In The Last Jedi, after Leia is injured, Vice Admiral Amilyn Holdo takes command of the Raddus, the command ship of the Resistance fleet (if you can call it that) fleeing the First Oder.
And Poe immediately dislikes her and causes trouble.
Despite knowing that Holdo is Leia’s good and trusted friend (and Poe nearly worships Leia), he immediately distrusts her and whips up a mutiny on the ship. Why?
Because she won’t tell him–or anyone–her plan for escape.
He proceeds to have a hissy fit about it and demands–demands!–to be told what she plans.
Now, at first viewing, I shared Poe’s frustration. Why doesn’t she just tell him and get him out of her hair? But on reflection, Poe’s antics on the Raddus just shows how much growing up he needs to do.
Holdo knows this about him, and maybe this was a test for him. A test he failed miserably. It can be argued that this probably wasn’t the best moment to teach Poe a lesson.
So why does Poe feel he can get away with it? I get it–the situation is critical, they’re up against a wall–but to me, it seems that maintaining the chain of command is essential in these situations.
Is it the purple hair? And I hate to even go here, but it has to be said: is it because she’s a woman? Would he have done the same if Holdo were a man?
Star Wars has been pretty good at getting women equal footing in the Galaxy, especially in the prequels and sequels. They’re everywhere, doing everything and anything, and that’s all to the good.
Still, with this Poe/Holdo standoff, I can’t help but think, “I have a bad feeling about this.”
Maybe I’m just jumping to conclusions. If I think about Poe’s character–Holdo herself called him a “trigger-happy fly-boy”–he probably would have been that way to anyone. He has no patience; he can’t sit still. It’s a mark of extraordinary arrogance to believe that your superiors don’t know what they’re doing or that you deserve to be in the know in all things. He lacks trust in anyone but himself. He even disobeyed Leia, which caused them to lose their bombers, leading to the death of Rose’s sister, Paige. I wonder if Rose knows this?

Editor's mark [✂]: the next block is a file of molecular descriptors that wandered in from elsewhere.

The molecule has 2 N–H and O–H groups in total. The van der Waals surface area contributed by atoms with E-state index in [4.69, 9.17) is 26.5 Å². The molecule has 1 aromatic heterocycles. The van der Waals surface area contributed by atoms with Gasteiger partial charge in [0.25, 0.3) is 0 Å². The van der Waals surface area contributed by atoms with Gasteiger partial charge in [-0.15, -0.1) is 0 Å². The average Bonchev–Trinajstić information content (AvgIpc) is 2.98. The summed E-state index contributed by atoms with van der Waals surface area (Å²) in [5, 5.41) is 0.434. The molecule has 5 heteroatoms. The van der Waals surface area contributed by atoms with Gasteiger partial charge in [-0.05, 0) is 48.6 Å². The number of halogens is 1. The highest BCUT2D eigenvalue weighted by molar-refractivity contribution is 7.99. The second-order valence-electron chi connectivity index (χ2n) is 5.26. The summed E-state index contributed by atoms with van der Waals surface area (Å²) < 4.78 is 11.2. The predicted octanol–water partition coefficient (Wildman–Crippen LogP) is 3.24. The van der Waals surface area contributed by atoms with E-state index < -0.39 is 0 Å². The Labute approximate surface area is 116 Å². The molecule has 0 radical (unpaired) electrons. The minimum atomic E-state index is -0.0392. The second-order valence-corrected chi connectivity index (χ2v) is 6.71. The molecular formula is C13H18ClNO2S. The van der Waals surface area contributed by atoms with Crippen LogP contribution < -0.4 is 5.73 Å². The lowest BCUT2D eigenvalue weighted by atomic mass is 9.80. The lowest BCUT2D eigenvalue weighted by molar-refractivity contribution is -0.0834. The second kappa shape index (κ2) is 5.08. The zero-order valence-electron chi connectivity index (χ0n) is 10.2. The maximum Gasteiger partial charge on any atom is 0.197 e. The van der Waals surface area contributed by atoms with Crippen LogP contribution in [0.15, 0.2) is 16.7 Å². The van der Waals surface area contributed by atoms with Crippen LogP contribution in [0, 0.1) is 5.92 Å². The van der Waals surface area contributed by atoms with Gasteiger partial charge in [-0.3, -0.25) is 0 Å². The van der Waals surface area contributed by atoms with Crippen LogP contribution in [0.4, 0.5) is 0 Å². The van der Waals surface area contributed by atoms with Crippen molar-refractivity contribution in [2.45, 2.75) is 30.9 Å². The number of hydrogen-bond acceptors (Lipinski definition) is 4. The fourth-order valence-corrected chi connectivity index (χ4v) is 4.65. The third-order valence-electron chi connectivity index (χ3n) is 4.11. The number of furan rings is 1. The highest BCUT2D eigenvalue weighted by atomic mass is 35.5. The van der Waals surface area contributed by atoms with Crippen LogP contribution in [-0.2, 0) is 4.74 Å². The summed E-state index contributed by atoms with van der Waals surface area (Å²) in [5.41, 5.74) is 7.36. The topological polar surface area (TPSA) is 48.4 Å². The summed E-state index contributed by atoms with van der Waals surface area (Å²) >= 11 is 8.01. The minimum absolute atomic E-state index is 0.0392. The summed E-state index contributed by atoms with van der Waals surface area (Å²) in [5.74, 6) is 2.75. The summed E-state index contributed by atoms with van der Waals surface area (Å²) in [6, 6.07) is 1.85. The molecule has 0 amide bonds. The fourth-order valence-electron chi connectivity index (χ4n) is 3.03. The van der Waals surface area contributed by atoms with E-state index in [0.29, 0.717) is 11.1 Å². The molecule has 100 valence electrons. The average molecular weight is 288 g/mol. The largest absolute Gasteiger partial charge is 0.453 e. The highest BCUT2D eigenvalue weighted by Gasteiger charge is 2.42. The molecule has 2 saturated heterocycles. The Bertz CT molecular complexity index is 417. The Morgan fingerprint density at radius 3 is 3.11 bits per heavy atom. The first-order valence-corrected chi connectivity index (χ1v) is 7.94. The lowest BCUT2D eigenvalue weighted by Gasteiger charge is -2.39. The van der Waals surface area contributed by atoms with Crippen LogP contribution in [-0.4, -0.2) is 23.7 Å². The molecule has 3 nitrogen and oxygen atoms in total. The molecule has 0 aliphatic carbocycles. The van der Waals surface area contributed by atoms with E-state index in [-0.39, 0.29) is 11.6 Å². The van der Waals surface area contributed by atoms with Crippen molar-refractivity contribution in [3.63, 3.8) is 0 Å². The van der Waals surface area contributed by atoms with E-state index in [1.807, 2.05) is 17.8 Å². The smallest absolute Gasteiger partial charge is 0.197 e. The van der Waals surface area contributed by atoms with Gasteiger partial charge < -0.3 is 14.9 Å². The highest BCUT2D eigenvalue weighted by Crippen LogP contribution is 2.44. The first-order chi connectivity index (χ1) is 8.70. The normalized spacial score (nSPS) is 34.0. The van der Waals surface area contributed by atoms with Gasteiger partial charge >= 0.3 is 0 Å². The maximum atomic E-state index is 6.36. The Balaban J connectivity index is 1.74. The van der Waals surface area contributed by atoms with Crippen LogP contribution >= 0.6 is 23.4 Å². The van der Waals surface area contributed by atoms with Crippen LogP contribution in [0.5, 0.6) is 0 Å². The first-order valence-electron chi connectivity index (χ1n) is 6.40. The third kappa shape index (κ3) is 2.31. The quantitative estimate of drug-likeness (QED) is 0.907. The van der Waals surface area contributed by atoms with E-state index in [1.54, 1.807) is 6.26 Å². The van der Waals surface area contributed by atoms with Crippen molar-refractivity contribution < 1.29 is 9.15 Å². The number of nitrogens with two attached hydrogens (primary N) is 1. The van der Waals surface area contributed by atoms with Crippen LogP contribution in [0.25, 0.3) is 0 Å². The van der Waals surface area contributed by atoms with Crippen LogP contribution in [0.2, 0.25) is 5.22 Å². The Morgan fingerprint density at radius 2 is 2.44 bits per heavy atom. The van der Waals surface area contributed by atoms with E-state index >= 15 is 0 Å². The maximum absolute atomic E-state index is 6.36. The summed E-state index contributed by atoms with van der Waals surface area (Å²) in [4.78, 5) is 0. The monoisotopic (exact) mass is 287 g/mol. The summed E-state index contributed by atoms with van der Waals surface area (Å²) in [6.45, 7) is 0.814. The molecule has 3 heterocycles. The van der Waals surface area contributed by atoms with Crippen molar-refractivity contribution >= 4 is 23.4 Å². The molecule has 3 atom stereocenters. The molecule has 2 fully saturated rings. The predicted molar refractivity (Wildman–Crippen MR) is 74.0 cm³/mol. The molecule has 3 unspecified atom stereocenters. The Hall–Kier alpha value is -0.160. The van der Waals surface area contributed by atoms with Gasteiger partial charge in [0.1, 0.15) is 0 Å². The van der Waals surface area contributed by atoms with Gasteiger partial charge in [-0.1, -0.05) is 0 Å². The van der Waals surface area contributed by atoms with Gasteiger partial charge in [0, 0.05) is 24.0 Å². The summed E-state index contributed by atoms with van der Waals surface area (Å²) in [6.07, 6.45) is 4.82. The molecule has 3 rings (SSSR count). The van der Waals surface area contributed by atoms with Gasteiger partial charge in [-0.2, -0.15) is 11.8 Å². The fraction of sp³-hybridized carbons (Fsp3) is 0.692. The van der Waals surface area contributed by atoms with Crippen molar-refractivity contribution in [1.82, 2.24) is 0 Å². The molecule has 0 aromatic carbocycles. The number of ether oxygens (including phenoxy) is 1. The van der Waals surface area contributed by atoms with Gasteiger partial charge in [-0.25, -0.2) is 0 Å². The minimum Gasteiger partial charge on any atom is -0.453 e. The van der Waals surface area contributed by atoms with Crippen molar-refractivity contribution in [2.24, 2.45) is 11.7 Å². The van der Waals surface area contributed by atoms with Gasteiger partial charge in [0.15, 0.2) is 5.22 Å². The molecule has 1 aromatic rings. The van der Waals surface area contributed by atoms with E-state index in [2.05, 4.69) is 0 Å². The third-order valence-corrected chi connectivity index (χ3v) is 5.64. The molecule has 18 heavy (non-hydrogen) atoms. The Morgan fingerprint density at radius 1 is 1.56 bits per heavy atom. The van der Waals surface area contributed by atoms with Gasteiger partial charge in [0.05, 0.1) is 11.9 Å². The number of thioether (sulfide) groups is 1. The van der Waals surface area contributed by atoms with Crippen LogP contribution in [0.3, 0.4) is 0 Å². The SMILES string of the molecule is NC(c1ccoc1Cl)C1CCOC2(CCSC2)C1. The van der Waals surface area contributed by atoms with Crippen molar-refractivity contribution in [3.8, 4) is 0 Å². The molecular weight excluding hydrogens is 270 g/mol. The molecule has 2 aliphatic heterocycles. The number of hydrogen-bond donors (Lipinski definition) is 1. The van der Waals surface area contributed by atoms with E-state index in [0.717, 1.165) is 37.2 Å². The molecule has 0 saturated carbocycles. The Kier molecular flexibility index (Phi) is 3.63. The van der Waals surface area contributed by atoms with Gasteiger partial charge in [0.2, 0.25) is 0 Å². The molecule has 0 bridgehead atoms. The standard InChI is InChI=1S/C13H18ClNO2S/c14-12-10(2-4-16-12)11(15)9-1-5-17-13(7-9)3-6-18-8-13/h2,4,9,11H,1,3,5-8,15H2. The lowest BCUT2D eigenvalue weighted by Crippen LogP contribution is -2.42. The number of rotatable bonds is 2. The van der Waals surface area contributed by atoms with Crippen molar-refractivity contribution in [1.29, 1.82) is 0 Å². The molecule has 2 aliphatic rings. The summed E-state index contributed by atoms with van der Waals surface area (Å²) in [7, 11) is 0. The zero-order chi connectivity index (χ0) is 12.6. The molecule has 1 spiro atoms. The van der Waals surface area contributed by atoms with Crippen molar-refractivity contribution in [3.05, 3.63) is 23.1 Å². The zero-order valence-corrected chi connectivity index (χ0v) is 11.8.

I also know this is the Resistance, not the First Order. The First Order is a well-oiled machine, with clear hierarchies and chains of command. There’s a lot of order to the First Order, and Poe’s insubordination would not have been tolerated.
But the Resistance isn’t a fighting military machine. It’s a group of people coming together to fight for freedom. Like the Rebellion before it, they’re a rag-tag bunch, and though they try to maintain an orderly chain of command out of necessity, they’re a bit more forgiving. They understand Poe’s value as a pilot. And they just like him. In the Resistance, people are individuals, not cogs in a machine.
Even after Poe’s shenanigans are stopped by Leia, Holdo says, “That one’s a troublemaker. I like him.”
“Me, too,” Leia replies with a smile.
I don’t know if I would have been that forgiving. But in essence, these older women are regarding him like some wayward child who misbehaves. Oopsie! That little rascal almost derailed our entire escape plan. Oh well! He’ll grow up someday, right?
And I’m glad to see that he does in TROS, after some further tests. Even in The Last Jedi, he’s sobered by Holdo’s sacrifice.
Naturally, this showdown between Holdo and Poe was a kind of forced conflict in the movie, as some tension was required in that part of the story. I found it a little over the top on Poe’s part, and Holdo seemed unreasonably stubborn on keeping her plan a secret. Oh well. It seemed to work, I guess.
But the whole thing left me feeling baffled.
What was your take on the Poe-Holdo showdown? Comment below and we’ll talk about it!